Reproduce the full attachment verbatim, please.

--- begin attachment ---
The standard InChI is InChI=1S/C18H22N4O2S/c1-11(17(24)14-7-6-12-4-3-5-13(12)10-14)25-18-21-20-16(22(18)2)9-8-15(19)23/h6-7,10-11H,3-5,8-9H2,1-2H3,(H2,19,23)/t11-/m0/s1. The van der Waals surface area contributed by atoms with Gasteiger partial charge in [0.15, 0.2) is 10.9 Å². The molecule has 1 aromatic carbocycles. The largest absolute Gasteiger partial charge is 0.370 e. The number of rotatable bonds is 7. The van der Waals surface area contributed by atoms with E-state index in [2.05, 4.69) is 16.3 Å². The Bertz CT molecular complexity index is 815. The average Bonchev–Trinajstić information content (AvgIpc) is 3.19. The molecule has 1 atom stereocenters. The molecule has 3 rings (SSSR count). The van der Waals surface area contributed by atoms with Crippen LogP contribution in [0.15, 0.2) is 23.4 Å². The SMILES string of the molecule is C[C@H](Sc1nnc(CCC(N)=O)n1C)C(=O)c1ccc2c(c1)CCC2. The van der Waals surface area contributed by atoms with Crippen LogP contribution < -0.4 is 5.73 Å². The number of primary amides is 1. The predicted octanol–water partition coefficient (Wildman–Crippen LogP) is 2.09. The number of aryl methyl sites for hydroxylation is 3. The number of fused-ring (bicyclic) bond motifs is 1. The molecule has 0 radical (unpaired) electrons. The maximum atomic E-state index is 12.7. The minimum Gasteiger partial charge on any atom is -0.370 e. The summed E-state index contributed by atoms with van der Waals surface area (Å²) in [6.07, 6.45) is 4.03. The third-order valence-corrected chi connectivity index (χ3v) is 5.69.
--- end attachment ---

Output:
The standard InChI is InChI=1S/C18H22N4O2S/c1-11(17(24)14-7-6-12-4-3-5-13(12)10-14)25-18-21-20-16(22(18)2)9-8-15(19)23/h6-7,10-11H,3-5,8-9H2,1-2H3,(H2,19,23)/t11-/m0/s1. The van der Waals surface area contributed by atoms with Gasteiger partial charge in [0.15, 0.2) is 10.9 Å². The molecule has 1 aromatic carbocycles. The largest absolute Gasteiger partial charge is 0.370 e. The number of rotatable bonds is 7. The van der Waals surface area contributed by atoms with E-state index in [2.05, 4.69) is 16.3 Å². The Bertz CT molecular complexity index is 815. The average Bonchev–Trinajstić information content (AvgIpc) is 3.19. The molecule has 1 atom stereocenters. The molecule has 3 rings (SSSR count). The van der Waals surface area contributed by atoms with Crippen LogP contribution in [0.15, 0.2) is 23.4 Å². The SMILES string of the molecule is C[C@H](Sc1nnc(CCC(N)=O)n1C)C(=O)c1ccc2c(c1)CCC2. The van der Waals surface area contributed by atoms with Crippen LogP contribution < -0.4 is 5.73 Å². The number of primary amides is 1. The predicted octanol–water partition coefficient (Wildman–Crippen LogP) is 2.09. The number of aryl methyl sites for hydroxylation is 3. The number of fused-ring (bicyclic) bond motifs is 1. The molecule has 0 radical (unpaired) electrons. The maximum atomic E-state index is 12.7. The minimum Gasteiger partial charge on any atom is -0.370 e. The summed E-state index contributed by atoms with van der Waals surface area (Å²) in [6.07, 6.45) is 4.03. The third-order valence-corrected chi connectivity index (χ3v) is 5.69.